Gwen Latendresse has provided many years of direct clinical care, primarily to women and babies, while steadily continuing to advance her education, skills, and knowledge. The importance of continuing education has been reflected in Ms. Latendresse' approach to her own education. Beginning with an Associate Degree in Nursing from Middle Tennessee State University, she has sequentially added to that foundation by obtaining a BSN degree (Metropolitan State College in Denver, Colorado), an MS degree (University of Utah), and on to her current pursuit of a PhD degree (University of Utah). With coursework completed, she's now prepared to progress to candidacy and completion of her research program.
Through many years of active practice as a Certified Nurse-Midwife (which included owning and operating her own private practice), and as a Registered Nurse, Ms. Latendresse has made significant contributions to the health and health care experiences of thousands of women and their families. During those many years, she also contributed to the education of nurses, doctors, and midwives, as an auxiliary and adjunct faculty member. A common thread throughout her career has been her dedication to evidence-based health care, while at the same time empowering women to fully participate in health care decision-making and education.
Completion of the PhD degree will enable Ms. Latendresse to pursue her current professional goals, which include, 1) to continue to contribute to improvements in the health and health care experiences of women and families through well designed and conducted research studies, and 2) to contribute to the quality education of future health care professionals, via academic and clinical settings. Her hope is that we can develop an ability to critically appraise all aspects of our health care education and delivery systems, in order to achieve the improvements that are essential in our rapidly changing world.
Ms. Latendresse' specific research interests include utilization of a psychoneuroimmunology (PNI) approach to evaluate the impact of chronic stress on the health of women. Her doctoral research focuses on psychometric and biologic measures of chronic stress in pregnancy, and associations with pregnancy outcomes, in particular premature birth. Ms. Latendresse was drawn to the fact that the premature birth rate had increased 27% in the last 25 years, in spite of concerted efforts involving interventions and risk assessment. She was compelled by the large body of evidence that chronic stress conditions (poverty, domestic violence, racism, discrimination, lack of health care insurance, depression, anxiety, etc.) contribute significantly to the occurrence of premature birth, thus providing the spark for her passion in the area of PNI.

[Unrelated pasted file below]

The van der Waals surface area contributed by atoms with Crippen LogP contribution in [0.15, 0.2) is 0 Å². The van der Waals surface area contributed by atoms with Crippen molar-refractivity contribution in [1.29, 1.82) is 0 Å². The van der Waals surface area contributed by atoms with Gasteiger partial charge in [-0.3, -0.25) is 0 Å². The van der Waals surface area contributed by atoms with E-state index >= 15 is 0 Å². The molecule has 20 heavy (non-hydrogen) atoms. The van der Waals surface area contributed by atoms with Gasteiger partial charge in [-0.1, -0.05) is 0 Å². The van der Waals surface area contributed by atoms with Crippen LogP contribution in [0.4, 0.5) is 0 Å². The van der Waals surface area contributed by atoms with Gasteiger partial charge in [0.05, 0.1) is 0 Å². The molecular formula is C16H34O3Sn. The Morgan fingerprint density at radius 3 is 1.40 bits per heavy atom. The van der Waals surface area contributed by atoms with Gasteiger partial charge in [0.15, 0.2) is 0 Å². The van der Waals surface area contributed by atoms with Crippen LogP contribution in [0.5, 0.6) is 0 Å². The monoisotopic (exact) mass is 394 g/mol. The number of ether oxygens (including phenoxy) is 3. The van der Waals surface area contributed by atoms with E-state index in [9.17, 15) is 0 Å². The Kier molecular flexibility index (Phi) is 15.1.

Ms. Latendresse was the recipient of a University of Utah, College of Nursing Doctoral Fellowship Award during the 2003-2005 academic years. She has authored two articles for the Journal of Midwifery and Women's Health. Her presentations at conferences include the impact of chronic stress conditions on the premature birth rate; addressing the gap between evidence and health policy, as well as alternatives to Western birth and medicine, and reclaiming the power of birth.
Ms. Latendresse is also an active member of the American College of Nurse-Midwives (ACNM), Sigma Theta Tau International, and the Western Institute of Nursing. She has served as a member and chair of the State of Utah Certified Nurse-Midwifery Board with the Division of Occupational and Professional Licensing, as a member of the High Risk Pregnancy Standards Committee (National Academy of Emergency Medical Dispatch), and as a member of the Unintended Pregnancy Task Force, State of Utah Department of Health's Reproductive Program.
Ms. Latendresse looks forward, with enthusiasm, to contributing to the future of health care and our health care professionals.